Sunn O))) Creating Open-Ended Drone Metal at the Gothic

Sunn O))) makes drone metal. It's as eerie as it sounds.
Sunn O))) makes drone metal. It's as eerie as it sounds. Courtesy Sunn O)))
The drone-metal overlords in Sunn O))) aren’t interested in doing what other bands are doing, especially live.

Concerts by the cloaked Seattle duo of Greg Anderson and Stephen O'Malley include amps as far as the eye can see, a thick layer of fog and bone-rattling volume. It’s weird. It’s unsettling. It’s heavy. It’s what Sunn O))) (just "Sunn"; the O))) is an emoticon for the vintage guitar amp brand the band is named after) does best.

“People can expect to feel what we’re doing. Beyond hearing it, you will also feel it. It’s a bit more of an immersive experience with Sunn O))),” Anderson says, adding that witnessing the ferocity of Metallica during the 1985 Ride the Lightning Tour firsthand “altered my DNA in that moment.”

“I’d never heard anything so loud or so powerful," he says. "Ever since that moment, that’s what I’ve been chasing and wanting to do with my own creation of music. It’s about the presence of volume.”

Unlike Metallica, however, Sunn O))) doesn’t necessarily have an agreed-upon set list to pull from every night. Anderson and O’Malley have been playing together for more than 25 years at this point, so the two open themselves up to the cosmos and put forth whatever strikes them in the moment.

“There’s ideas and riffs from the albums that we play. It’s...a living and breathing organism that’s being birthed and dying at the same time. Hopefully it’s something new for us every time, and for the audience, as well,” Anderson says. “There are usually some rough, skeletal ideas that we have. The idea is that they’re more suggestions. Hopefully, what we would like to do is expand off those ideas and go into different directions.”

The band hasn’t officially put out new music since 2019’s Life Metal and Pyroclasts, but, Anderson says, some original material has been a byproduct of recent concerts.

“New music is happening at the shows. A lot of what Stephen and I are doing is improvised, and there are a lot of new ideas that came out of that last run of shows [in December],” he adds. “There’s been some ideas exchanged over the last couple of years, too, and talk of what we wanted to do next. We haven’t had anything concrete or finalized yet, but we’re really excited to pursue that sometime this year. Again, the shows that we did in December and the stuff we’ll be doing in January and February have been really inspiring, and sparked a lot of ideas we’d like to pursue further this year.”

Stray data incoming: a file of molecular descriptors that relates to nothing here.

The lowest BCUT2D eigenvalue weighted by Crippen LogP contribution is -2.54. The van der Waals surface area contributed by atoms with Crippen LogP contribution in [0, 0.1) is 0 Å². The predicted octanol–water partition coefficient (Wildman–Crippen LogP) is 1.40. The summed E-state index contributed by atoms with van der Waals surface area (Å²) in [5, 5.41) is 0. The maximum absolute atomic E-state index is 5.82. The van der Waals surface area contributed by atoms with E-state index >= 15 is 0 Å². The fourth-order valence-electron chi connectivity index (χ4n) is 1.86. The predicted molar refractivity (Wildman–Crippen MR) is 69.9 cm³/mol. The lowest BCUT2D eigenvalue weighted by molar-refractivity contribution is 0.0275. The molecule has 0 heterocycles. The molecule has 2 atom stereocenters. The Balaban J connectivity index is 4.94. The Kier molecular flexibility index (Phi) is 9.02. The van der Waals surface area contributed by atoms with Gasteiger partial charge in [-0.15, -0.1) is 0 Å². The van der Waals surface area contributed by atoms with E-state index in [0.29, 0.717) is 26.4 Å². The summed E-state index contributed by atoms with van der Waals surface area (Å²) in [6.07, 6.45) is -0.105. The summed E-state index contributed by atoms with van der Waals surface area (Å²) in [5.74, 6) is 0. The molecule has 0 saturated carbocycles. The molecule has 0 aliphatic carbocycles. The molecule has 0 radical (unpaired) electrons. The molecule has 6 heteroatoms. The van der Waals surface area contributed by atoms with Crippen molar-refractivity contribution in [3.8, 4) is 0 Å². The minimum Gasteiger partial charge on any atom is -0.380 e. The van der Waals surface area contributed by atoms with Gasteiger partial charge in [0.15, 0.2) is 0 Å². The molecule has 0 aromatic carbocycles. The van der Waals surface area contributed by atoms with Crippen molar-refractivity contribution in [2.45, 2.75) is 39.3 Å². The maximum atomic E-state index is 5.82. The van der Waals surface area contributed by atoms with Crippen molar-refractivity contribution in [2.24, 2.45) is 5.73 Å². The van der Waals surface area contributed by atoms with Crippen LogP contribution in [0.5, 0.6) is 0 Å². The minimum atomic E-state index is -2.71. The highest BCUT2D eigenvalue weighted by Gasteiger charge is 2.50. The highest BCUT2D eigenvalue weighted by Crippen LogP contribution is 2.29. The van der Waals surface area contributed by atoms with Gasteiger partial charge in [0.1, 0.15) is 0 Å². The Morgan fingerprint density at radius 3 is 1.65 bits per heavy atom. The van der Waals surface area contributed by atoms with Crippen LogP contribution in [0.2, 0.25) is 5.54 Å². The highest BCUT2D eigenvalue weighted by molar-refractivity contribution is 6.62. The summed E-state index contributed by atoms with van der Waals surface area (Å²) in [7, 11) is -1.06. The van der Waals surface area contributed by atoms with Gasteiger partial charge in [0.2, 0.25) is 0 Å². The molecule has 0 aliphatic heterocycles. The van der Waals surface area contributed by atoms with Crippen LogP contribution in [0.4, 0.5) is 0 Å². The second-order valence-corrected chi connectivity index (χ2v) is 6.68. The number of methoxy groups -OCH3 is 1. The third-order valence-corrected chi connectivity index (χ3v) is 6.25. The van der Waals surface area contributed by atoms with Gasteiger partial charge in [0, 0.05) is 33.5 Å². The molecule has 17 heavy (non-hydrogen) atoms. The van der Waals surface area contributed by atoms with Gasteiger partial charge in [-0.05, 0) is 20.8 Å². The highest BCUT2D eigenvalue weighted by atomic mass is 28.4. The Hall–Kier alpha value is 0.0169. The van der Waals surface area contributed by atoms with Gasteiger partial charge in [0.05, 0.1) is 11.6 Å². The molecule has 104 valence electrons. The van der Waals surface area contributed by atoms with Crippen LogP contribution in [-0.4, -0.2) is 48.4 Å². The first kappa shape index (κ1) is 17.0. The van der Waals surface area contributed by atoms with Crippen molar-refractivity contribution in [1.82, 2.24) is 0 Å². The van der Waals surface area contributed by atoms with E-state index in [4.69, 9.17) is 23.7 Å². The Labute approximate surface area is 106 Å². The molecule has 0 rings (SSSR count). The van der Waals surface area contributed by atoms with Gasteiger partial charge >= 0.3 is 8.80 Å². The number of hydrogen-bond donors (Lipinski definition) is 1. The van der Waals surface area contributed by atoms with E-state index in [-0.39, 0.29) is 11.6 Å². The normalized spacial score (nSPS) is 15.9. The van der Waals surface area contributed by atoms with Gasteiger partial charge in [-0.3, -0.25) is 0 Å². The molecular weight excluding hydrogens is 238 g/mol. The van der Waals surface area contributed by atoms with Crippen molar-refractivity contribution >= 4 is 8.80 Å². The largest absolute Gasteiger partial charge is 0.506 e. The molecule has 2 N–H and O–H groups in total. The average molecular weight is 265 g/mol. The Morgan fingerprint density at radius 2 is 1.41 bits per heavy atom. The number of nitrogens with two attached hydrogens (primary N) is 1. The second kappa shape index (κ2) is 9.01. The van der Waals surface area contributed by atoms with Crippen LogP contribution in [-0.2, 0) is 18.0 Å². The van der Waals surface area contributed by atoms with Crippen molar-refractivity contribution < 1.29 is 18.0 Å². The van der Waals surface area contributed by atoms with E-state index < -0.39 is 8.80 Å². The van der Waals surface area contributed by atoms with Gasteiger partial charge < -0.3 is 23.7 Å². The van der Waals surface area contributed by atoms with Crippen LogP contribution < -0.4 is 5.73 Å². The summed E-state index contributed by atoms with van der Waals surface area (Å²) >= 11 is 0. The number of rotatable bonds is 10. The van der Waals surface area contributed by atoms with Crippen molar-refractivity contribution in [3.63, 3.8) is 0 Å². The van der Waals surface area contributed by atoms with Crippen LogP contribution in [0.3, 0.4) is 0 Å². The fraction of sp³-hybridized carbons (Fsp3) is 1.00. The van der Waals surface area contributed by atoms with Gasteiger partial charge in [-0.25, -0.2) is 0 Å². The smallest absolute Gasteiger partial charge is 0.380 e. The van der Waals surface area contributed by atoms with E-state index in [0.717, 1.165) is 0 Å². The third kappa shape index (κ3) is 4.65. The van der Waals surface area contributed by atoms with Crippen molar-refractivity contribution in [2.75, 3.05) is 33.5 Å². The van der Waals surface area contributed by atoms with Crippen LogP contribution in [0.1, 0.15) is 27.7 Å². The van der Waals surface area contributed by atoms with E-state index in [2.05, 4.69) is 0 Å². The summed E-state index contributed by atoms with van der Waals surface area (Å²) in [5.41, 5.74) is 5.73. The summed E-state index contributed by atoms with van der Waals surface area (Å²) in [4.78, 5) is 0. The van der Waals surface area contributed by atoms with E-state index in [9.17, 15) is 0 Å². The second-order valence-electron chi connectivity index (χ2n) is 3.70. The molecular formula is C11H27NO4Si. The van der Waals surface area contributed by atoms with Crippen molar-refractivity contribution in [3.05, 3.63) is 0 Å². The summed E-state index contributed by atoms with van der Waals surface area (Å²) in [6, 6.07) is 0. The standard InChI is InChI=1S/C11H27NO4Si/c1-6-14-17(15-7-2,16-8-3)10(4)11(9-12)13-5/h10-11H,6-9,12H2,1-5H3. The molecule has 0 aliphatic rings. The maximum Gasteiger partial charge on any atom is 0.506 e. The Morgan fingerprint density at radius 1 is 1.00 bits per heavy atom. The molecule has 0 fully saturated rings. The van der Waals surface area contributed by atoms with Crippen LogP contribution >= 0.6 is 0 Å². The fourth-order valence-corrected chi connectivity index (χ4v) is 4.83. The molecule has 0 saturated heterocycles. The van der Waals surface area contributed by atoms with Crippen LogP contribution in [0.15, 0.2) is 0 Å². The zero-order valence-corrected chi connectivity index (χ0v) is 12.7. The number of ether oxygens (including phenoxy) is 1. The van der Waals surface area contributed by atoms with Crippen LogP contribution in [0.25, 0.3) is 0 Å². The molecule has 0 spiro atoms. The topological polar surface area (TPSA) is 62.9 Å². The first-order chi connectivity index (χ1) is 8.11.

That is to say, you should see Sunn O))) live when you get the chance. And if you’re in Denver, you’re in luck: The duo is playing the Gothic Theatre on Tuesday, January 31, with Kali Malone providing support.

For those who aren’t familiar with drone metal, it’s a niche subgenre based on repetition and resonance. Guitar chords are struck and sustained for what feels like forever as the tone and reverb become more important than the players behind them. Anderson calls what Sunn O))) is doing “all-encompassing in a lot of ways.”

“It’s open to people’s interpretation to it. Some people’s experience with what we do and the live shows, it really varies. I think that’s exciting and different,” he says, adding that he’s been in more traditional bands that aimed to conjure certain reactions and emotions from audiences. “With Sunn O))), we kind of threw all of that out the window and left it completely open. It’s kind of ironic, that with that loose concept that we have, it’s been the most successful band that Stephen and I have been in.”

He likens the process of creating alongside O’Malley to meditation, which sometimes involves blacking out at time while on stage.

“What I like to get out of it is to clear my mind of everything and get into an anxiety-free state and try to enjoy it and create music. I love coming up with new ideas, new riffs and music. This is my outlet for that,” Anderson says. “[Spacing out] is ideal. You know, when that happens, that’s a good night. It doesn’t always happen. Or sometimes it happens in a reduced capacity; it’s not as full on. That’s to be expected. You have nights that are totally amazing, then you have some nights that aren’t quite there.”

That heady approach has served Sunn O))) well, and is a reason that traditional band practice isn’t necessary.

“When we get together, it’s more about being in the 'here and now' and being present and letting ideas come naturally between the two us. Because we’ve been playing together so long, it does come naturally,” Anderson says. “There’s a melting that happens. It’s like the boiling down of steel and lava.”

Sunn O))), 7 p.m. Tuesday, January 31, Gothic Theatre, 3262 South Broadway. Tickets are $35-$40.
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